This time, however, they do not have the U.S. administration on their side.
Past U.S. administrations have defeated similar resolutions through public cajoling about U.S. national security interests and behind-the-scenes lobbying. So far, however, the Obama administration has taken no public position on the measure and President Barack Obama said as a candidate that he believed the killings were genocide....
Name of source: BBC News
SOURCE: BBC News (3-4-10)
The resolution is not binding, but if it is passed, it can go forward for a vote in the House of Representatives.
In 2007, a similar resolution passed the committee stage, but was shelved before a House vote after pressure from the Bush administration.
Turkey has warned of consequences for US-Turkey ties if it is passed.
A Turkish parliamentary delegation has gone to Washington to try to persuade members of the House Foreign Affairs Committee not to vote for a resolution calling for the recognition of "the Armenian genocide".
The non-binding resolution calls on US President Barack Obama to ensure that US foreign policy reflects an understanding of the "genocide" and to label the World War I killings as such in his annual statement on the issue.
In 2007, the same committee passed a similar resolution on the issue, and even though the Bush administration had lobbied hard against it, Turkey was still furious, says the BBC's Kim Ghattas in Washington.
Turkey, a key Nato ally, recalled its ambassador from Washington and threatened to withdraw its support for the war in Iraq.
This time, the government in Ankara is even more worried because the Obama administration has not publicly come out against the move, our correspondent says.
Both Mr Obama and US Secretary of State Hillary Clinton have in the past supported the resolution as senators.
Nationalist sentiment is intense in Turkey, and if the resolution passes, there will be an emotional reaction, even by those who have been arguing for reconciliation with Armenia, says the BBC's Jonathan Head in Istanbul.
There will certainly be a gesture of disapproval by the Turkish government, or maybe something stronger - a worrying possibility for the Obama administration, which sees Turkey as a vital moderate Muslim ally, our correspondent adds.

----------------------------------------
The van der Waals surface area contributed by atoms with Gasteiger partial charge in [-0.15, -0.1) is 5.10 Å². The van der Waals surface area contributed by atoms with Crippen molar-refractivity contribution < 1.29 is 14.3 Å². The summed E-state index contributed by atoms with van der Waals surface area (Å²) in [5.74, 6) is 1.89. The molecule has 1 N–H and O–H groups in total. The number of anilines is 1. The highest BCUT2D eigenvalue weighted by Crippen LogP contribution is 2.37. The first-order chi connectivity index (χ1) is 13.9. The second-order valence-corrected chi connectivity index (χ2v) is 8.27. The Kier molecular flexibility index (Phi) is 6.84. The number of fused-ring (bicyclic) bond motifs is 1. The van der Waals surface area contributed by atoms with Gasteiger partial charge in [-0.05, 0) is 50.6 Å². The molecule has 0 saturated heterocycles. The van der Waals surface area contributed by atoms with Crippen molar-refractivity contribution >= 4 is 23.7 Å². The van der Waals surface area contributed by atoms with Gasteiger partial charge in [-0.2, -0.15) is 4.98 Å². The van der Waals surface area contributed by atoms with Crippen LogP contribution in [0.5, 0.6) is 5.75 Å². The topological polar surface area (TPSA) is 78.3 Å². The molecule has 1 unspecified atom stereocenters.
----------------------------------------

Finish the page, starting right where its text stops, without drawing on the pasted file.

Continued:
In October last year, Turkey and Armenia signed a historic accord normalising relations between them after a century of hostility.
Armenia wants Turkey to recognise the killings as an act of genocide, but successive Turkish governments have refused to do so.
Hundreds of thousands of Armenians died in 1915, when they were deported en masse from eastern Anatolia by the Ottoman Empire. They were killed by troops or died from starvation and disease.
Armenians have campaigned for the killings to be recognised internationally as genocide - and more than 20 countries have done so.
Turkish officials accept that atrocities were committed but argue they were part of the war and that there was no systematic attempt to destroy the Christian Armenian people.
SOURCE: BBC News (3-3-10)
The evidence comes from accumulations of tiny meteoritic particles and a layer of extraterrestrial dust found in Antarctic ice cores.
Details of the work were presented at a major science conference in Texas.
The event would have been similar to the Tunguska event, which flattened a large area of Siberian forest in 1908.
It is thought to have been a so-called "airburst" in which a space rock does not reach the ground, but rather explodes in the atmosphere.
The research is based on a study of extraterrestrial debris found in granite from Miller Butte, in the Transantarctic Mountains, and a layer of cosmic dust represented in two Antarctic ice cores.
The debris from the mountains includes micrometeorites and tiny particles called spherules. The study's authors think these spherules could be material eroded from a stony meteorite as it was heated up on its way through our atmosphere.
The spherules could potentially provide a signature to look for evidence of "airbursts" in the geological record.
The results were the subject of a presentation at the Lunar and Planetary Science Conference (LPSC) in The Woodlands, Texas.
What makes [the] work so exciting is that it may give us a way of spotting these events in the geological record
Imperial College London
A layer of extraterrestrial dust has been found in both the Dome C and Dome Fuji ice cores from Antarctica. The dust in both cores is dated to about 481,000 years ago - and is therefore likely to derive from the same event.
The team, comprising Luigi Folco and Matthias van Ginneken from the University of Siena, Italy, and Phil Bland from Imperial College London, UK, now conclude that the Dome C and Dome Fuji dust layers are also paired with debris from the Transantarctic Mountains.
They point to strong similarities in the texture and composition of the debris found in the ice cores and that found in the granite.